Likes/dislikes: I love retellings and this is based on Edgar Allan Poe’s Masque of the Red Death with added supernatural and historical elements. The author shares her background and reasoning for creating this story and I’m impressed with her forethought and hindsight. Wonderful characters bring the book to life.
Mature Content: PG for kissing
Language: R for 43 swears and no f-words.
Violence: PG-13 for deaths.
Ethnicity: Royal family falls to white. Jewish descendants Seraphina and Dalia have olive skin. Lord Greymont has bronze skin. Elisabeth has olive skin. A dark skinned man is mentioned. Colin has brown skin.

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Thank you to the publisher, my BELOVED Inkyard Press who I am DISTRAUGHT to see leave us, and to NetGalley for this eARC to review.

4.5/5 stars!

I am very quickly becoming a fan of Mara Rutherford. Her pacing always seems to be perfect for me and *my brain*, and her stories always have the perfect amount of twists! I really enjoyed getting to see the story develop from both character's sides of their world, and eventually collide at the major tipping point only halfway through the book! It was almost insane that basically from 50% on it was one giant climax where things we're constantly developing in an almost explosive way. And the character's and their relationships were honestly my favorite part of the entire series. There were so many layers between them all, and nothing was very easy to predict.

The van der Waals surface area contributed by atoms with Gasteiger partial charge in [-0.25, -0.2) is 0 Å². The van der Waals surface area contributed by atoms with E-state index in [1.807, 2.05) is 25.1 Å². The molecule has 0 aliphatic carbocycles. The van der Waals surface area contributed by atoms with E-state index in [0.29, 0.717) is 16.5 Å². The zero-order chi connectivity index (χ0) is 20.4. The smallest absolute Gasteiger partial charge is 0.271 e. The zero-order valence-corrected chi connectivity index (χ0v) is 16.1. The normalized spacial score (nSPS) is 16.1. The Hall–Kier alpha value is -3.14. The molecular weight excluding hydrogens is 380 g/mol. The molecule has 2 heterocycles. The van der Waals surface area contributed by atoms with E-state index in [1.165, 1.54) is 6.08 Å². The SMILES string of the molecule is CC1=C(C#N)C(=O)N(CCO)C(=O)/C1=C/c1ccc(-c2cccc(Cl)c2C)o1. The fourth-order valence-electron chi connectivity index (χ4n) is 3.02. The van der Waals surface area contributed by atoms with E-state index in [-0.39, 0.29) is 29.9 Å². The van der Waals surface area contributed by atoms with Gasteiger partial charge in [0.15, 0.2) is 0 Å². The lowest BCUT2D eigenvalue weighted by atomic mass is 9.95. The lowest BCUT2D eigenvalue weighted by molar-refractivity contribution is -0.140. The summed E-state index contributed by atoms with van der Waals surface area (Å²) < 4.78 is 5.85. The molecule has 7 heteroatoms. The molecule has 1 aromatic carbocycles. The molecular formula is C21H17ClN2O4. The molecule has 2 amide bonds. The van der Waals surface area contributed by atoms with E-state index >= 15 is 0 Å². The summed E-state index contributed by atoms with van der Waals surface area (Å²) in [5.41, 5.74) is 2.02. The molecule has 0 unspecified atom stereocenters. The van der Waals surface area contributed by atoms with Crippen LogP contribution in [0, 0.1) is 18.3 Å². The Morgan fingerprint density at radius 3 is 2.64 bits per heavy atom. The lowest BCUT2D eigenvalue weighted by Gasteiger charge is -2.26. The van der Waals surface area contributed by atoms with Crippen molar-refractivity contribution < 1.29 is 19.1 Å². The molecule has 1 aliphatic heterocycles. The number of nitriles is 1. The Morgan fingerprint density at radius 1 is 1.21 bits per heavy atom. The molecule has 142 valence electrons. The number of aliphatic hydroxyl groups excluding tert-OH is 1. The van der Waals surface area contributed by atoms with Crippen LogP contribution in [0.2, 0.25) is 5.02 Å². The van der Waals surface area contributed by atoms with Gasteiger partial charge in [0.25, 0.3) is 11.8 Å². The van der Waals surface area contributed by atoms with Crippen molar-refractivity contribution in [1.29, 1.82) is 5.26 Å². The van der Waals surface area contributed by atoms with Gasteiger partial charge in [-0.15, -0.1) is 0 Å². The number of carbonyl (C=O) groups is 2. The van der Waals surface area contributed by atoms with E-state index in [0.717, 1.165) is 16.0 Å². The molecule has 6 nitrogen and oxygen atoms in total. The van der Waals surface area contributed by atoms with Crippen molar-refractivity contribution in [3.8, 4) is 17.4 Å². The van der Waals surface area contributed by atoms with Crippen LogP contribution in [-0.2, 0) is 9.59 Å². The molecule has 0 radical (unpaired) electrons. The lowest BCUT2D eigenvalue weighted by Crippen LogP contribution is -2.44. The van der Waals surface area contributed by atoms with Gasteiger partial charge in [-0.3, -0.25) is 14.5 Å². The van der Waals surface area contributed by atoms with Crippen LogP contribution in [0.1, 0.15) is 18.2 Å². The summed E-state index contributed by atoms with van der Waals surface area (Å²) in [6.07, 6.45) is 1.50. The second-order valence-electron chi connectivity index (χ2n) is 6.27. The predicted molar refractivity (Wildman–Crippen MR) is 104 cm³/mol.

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Mara Rutherford has woven the excellent back story of a time when the safest place to be is inside, behind locked doors. Her character development shows how each individual responds to this forced confinement and even though they know it's for their own good, the resentment grows, and grows. With so many dead or dying, escape is still on the minds of the survivors.

Writing as skillfully as any painter, Rutherford has drawn the characters, the castle and the community until I have a clear visual of them all. With a cast and community this large and involved, this is no easy task. The story is excellent.

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〰️Imogen is a princess of Goslind, well, kind of. In reality her name is Seraphina, a Jewish girl who was taken from her family during the deadly and bloody mori roja plague, locked up in King Stewart’s castle, and forced to impersonate the dead princess. It doesn’t help that the king’s other daughters despise Seraphina. Plus the hatred of Jews that permeates the kingdom–many blame the plague on the Jews–makes her feel completely alone and hated. With rations dwindling and the king going mad, the illusion of safety and abundance starts to fade and some wish to leave the castle.⁣⁣⁣⁣